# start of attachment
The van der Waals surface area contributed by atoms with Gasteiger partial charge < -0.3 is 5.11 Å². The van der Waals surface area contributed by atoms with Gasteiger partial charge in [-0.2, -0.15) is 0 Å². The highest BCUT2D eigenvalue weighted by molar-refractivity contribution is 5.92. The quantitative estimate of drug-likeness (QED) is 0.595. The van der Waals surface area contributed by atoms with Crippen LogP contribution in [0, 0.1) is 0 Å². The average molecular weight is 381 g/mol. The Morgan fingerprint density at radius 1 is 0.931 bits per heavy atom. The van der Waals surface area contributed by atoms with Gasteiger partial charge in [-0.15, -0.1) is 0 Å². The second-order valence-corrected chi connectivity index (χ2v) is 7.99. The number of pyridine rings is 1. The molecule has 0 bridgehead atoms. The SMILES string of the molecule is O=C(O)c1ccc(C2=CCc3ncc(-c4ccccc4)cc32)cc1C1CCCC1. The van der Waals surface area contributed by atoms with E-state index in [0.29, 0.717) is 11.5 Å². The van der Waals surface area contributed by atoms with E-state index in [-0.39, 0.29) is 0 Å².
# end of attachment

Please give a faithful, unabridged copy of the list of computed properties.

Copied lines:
The van der Waals surface area contributed by atoms with Gasteiger partial charge < -0.3 is 5.11 Å². The van der Waals surface area contributed by atoms with Gasteiger partial charge in [-0.2, -0.15) is 0 Å². The highest BCUT2D eigenvalue weighted by molar-refractivity contribution is 5.92. The quantitative estimate of drug-likeness (QED) is 0.595. The van der Waals surface area contributed by atoms with Crippen LogP contribution in [0, 0.1) is 0 Å². The average molecular weight is 381 g/mol. The Morgan fingerprint density at radius 1 is 0.931 bits per heavy atom. The van der Waals surface area contributed by atoms with Gasteiger partial charge in [-0.15, -0.1) is 0 Å². The second-order valence-corrected chi connectivity index (χ2v) is 7.99. The number of pyridine rings is 1. The molecule has 0 bridgehead atoms. The SMILES string of the molecule is O=C(O)c1ccc(C2=CCc3ncc(-c4ccccc4)cc32)cc1C1CCCC1. The van der Waals surface area contributed by atoms with E-state index in [0.29, 0.717) is 11.5 Å². The van der Waals surface area contributed by atoms with E-state index in [-0.39, 0.29) is 0 Å².